A Review of Morgan Matson’s Second Chance Summer

When I really want to depress myself, I think about the stupid and unkind things I did as a teenager—like the time I ditched my date at a party and drove off with a guy I was madly crushing on. To this day, I feel guilty about behaving so badly. There’s just no way to dress this up—what I did wasn’t nice.

I suspect a lot of us have regrets over things we did or didn’t do and wish we could go back and rewrite parts of our history. In Second Chance Summer, seventeen-year-old Taylor gets that chance. With her dad terminally ill, her family opts to spend one final summer together at their old lake house. It’s been five years since they were last there, and Taylor dreads running into Henry, her first-ever boyfriend, and Lucy, her former best friend. Lucy had had a crush on Taylor’s new boyfriend and was furious when she discovered Taylor and Henry had gotten together. Unable to handle the situation, then twelve-year-old Taylor had abruptly left with no explanation or apology to either of them.

Not only is Taylor stressing about running into Henry and Lucy, but she wonders how her family will survive being together in close quarters after years of going in different directions. Her attorney dad has always worked long hours on his cases, her brilliant older brother has been busily attending programs for gifted students, and her younger sister is following in their mom’s footsteps as a serious ballet dancer.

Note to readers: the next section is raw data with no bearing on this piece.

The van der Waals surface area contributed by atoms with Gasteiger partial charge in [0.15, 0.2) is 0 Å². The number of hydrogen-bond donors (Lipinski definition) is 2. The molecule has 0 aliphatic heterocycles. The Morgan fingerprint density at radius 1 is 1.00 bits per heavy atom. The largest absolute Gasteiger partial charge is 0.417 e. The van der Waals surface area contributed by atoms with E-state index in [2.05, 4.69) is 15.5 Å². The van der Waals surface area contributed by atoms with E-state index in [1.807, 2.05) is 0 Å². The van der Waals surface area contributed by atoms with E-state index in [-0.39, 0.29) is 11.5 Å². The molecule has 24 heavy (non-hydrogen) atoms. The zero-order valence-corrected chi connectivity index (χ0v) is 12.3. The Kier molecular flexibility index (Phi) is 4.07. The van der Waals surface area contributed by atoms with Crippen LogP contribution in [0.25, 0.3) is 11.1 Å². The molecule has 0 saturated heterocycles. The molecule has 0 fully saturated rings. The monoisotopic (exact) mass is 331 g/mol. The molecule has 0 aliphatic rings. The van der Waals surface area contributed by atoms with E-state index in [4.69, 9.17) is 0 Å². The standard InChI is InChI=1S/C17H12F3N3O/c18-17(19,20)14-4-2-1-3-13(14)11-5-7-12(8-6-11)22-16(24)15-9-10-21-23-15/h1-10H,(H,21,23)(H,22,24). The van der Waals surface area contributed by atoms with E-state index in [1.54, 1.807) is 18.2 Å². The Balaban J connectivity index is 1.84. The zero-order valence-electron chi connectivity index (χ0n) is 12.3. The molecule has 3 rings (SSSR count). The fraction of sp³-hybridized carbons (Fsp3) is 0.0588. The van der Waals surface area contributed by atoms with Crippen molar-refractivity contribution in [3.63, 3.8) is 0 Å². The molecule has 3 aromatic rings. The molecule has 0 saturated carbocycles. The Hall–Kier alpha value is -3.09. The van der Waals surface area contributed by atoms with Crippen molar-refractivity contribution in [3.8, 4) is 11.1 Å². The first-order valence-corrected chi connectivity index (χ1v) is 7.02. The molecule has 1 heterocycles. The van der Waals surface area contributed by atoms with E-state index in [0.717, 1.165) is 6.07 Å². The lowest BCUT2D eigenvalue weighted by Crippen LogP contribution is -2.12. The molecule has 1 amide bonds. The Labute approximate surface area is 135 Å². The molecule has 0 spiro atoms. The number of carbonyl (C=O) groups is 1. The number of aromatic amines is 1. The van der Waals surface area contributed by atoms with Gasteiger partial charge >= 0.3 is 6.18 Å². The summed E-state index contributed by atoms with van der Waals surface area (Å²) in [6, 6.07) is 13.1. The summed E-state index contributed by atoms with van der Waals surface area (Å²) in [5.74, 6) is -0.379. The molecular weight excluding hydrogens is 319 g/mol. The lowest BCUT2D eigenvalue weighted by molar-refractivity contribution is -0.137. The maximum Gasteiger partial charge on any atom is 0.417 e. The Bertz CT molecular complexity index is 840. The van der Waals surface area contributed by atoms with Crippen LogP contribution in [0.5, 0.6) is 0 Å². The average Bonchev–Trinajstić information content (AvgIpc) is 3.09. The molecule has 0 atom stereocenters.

And then there is the pain of watching her dad’s health spiral downward, knowing that in a few weeks, he’ll be gone for good. And yet, in spite of, or perhaps because of, these difficult circumstances, Taylor’s family rediscovers their closeness, and Taylor gets to know and appreciate her father even more in their twice-weekly breakfasts at a local diner.

During the toughest summer of her life, Taylor discovers that she doesn’t have to do her usual thing of running away when situations get hard to handle. Instead, she can face them. She deals with Henry and Lucy’s initial animosity toward her, apologizes, and ultimately rekindles her relationships with the boy she’s always loved and the best friend she’s ever had.

This is a beautifully written novel that offers hope and healing in the midst of the devastating loss of a parent. We can’t help but root for Taylor as she comes into her own and gets a second chance to embrace rather than flee from the special people in her life.

By Morgan Matson
468 pp. Simon & Schuster, 2012

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